4. It shall provide Action bindings to controls

To keep the framework simple shown below is a list of features that the framework does not provide.  Interesting features will later be discussed in Part 4 Enhancements.

What the FX Forms Framework does NOT provide:

  • Application Framework Features (like JSR-296)
    • Application Lifecycle
    • Resource injection
    • Task Monitoring
    • Saved Preferences
    • Thread Pool
  • Forms Building
  • RCP Features
    • Window Docking
    • Menu bar
    • Etc.


Before going into the design I want to mention other technologies which provide beans to forms binding or RIA MVC capable. The mentioned technologies are primarily Java based. Some of my classes will use similar names because I’ve taken a lot of ideas from these frameworks in the past.  Here are just a few that come to mind:

As a reminder regarding rapid application development that there are two main areas on building applications quickly ‘Forms building’ and ‘Forms binding’. We will only focus on ‘Forms binding’. Ok, already! Let’s get to the designing.

User of the API

At times when it comes to API development I’m a fan of user driven design and the user of the API is who I’m targeting. So, I pretend the FXForms Framework is ready to be used. Below is the developer obtaining a JavaBean and setting it into some Form.

// normally loaded from external source
var personBean1:PersonBean = new PersonBean(); // change support enabled

// generate a form and bind to bean. Req #1
var personForm:NameForm = NameForm{

// subsequent time another domain object is loaded Req #2
var personBean2:PersonBean = … // loaded from external source.
personForm.jBean = personBean2; // old person bean is no longer attached

// set property to an invalid value. Req #3
// validator will fire to output error message

// create navigation panel area Req #4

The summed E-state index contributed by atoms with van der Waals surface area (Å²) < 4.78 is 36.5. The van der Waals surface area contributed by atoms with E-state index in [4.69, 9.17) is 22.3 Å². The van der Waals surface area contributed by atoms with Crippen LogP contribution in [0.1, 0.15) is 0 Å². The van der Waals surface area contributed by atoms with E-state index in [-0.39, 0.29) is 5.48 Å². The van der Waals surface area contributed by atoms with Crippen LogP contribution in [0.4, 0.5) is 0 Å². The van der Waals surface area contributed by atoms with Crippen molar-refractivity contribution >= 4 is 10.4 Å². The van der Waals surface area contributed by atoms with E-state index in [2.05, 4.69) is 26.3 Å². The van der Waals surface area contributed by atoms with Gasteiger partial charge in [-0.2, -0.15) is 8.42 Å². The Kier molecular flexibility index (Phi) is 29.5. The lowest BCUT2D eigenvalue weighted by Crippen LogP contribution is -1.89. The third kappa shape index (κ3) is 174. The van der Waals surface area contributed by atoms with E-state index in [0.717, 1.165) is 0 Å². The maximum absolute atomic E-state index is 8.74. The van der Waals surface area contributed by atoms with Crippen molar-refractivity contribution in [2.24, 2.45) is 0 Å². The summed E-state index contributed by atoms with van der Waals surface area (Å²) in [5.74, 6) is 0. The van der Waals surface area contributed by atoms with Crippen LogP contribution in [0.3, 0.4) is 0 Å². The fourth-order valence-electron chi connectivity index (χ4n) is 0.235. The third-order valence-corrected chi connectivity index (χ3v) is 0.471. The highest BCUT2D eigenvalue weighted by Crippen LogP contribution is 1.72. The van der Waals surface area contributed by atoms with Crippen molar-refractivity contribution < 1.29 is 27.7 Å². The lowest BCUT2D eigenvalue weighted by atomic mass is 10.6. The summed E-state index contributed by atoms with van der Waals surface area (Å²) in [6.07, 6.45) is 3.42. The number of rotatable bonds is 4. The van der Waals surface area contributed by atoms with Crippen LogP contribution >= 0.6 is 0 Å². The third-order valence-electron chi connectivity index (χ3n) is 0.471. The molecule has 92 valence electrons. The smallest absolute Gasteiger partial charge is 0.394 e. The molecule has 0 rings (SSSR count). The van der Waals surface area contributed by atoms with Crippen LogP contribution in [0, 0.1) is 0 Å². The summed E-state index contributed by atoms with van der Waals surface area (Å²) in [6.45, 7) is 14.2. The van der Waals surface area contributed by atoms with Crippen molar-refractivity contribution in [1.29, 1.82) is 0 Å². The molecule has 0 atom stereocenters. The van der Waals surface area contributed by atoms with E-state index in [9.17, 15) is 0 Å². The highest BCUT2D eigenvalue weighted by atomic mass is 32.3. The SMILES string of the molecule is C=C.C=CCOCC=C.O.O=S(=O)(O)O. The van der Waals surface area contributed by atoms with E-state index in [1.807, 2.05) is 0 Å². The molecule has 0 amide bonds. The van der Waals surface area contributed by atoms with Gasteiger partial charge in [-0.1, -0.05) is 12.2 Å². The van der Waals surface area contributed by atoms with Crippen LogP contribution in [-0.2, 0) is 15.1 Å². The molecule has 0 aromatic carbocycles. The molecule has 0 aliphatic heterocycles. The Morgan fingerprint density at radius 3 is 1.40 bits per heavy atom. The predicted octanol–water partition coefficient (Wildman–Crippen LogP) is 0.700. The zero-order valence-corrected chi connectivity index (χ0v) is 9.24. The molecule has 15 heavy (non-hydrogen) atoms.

var mainButtonForm:PresentationModel = MainButtonForm {
var nextButton:Button = mainButtonForm.getControl(‘nextButton’);
// simulate a mouse press to test action binding

Let’s step through the code to see what is happening and what the FXForms Framework will provide.

Line 1: Creating domain object or loading from external source. Notice the new on the PersonBean (Java Object).

Line 8: Instantiating a Form to use the current JavaBean loaded. All the properties will be bound to form elements bi-directionally. Changes in the GUI will affect properties and changes to the bean properties will change the GUI fields. (Requirement #1)

Line 14: Swapping a domain object with the existing form. Old bean is disconnected from the form and replaced with new bean. Presentation Model Pattern (Requirement #2)

Line 17: Validation of a property when set with invalid data. The user can type into the textbox to fire the validator code. ValueModel updated (Requirement #3)

Line 20-25: A button panel form has buttons mapped to actions. Command Pattern. Yes, this is strange but I will explain later. (Requirement #4)

You will notice the comment on line 25 where you could test a control such as obtaining a button independent of the application being launched (testing individual forms).  This brings up a good point when using MVC Frameworks.  In  the Swing world I highly recommend using FEST Swing a tool to test Swing applications with ease. Also, the team is working on FEST for JavaFX with a joint effort with the JFXtras team.

JavaFX and Java Interoperability

While the user of the API appears simple, it is the behind-the-scenes work that some may consider unorthodox when using a combination of Triggers, Bindings, Reflection, Threading, etc. Until the JavaFX teams expose (with JavaFX blessed code) better interoperability against Java and JavaFX, I will resort to techniques that are known and official. When using triggers on properties this enables us to follow the basic proxy pattern: where a property is changed you will have an opportunity to intercept the change and update value models, which also updates GUI widgets mapped to them. One concern is that object-based memory leaks could occur with inverse bind (Maybe we need a unbind keyword). Another problem is properly populating a form on or off the JavaFX’s main process thread (EDT on the desktop environment) without blocking the GUI thread or causing some race condition.  What follows are the necessary classes to implement the FXForms framework.

Class Design

// Java
DomainModel <abstract Java class>

// Java
PersonBean extends DomainModel <JavaBean>

// JavaFX
FieldSetter <mixin class> Adapter

// JavaFX
MyTextBox extends TextBox, FieldSetter

// JavaFX
ValueModel <adapter class>

// JavaFX
PresentationModel extends PropertyChangeListener <mixin class>
propertyValues: Map <String, ValueModel>
propertyValidatorMap: Map <String, List<Validator>
jBean: DomainModel // java class javabean inherit
propertyChange(changeEvent: PropertyChangeEvent):Void

guiControls:[] // Scene.lookup(id) is currently a bug in jfx 1.2

// JavaFX
NameForm extends CustomNode, Form, PresentationModel <JavaFX node>

// JavaFX

// JavaFX

// JavaFX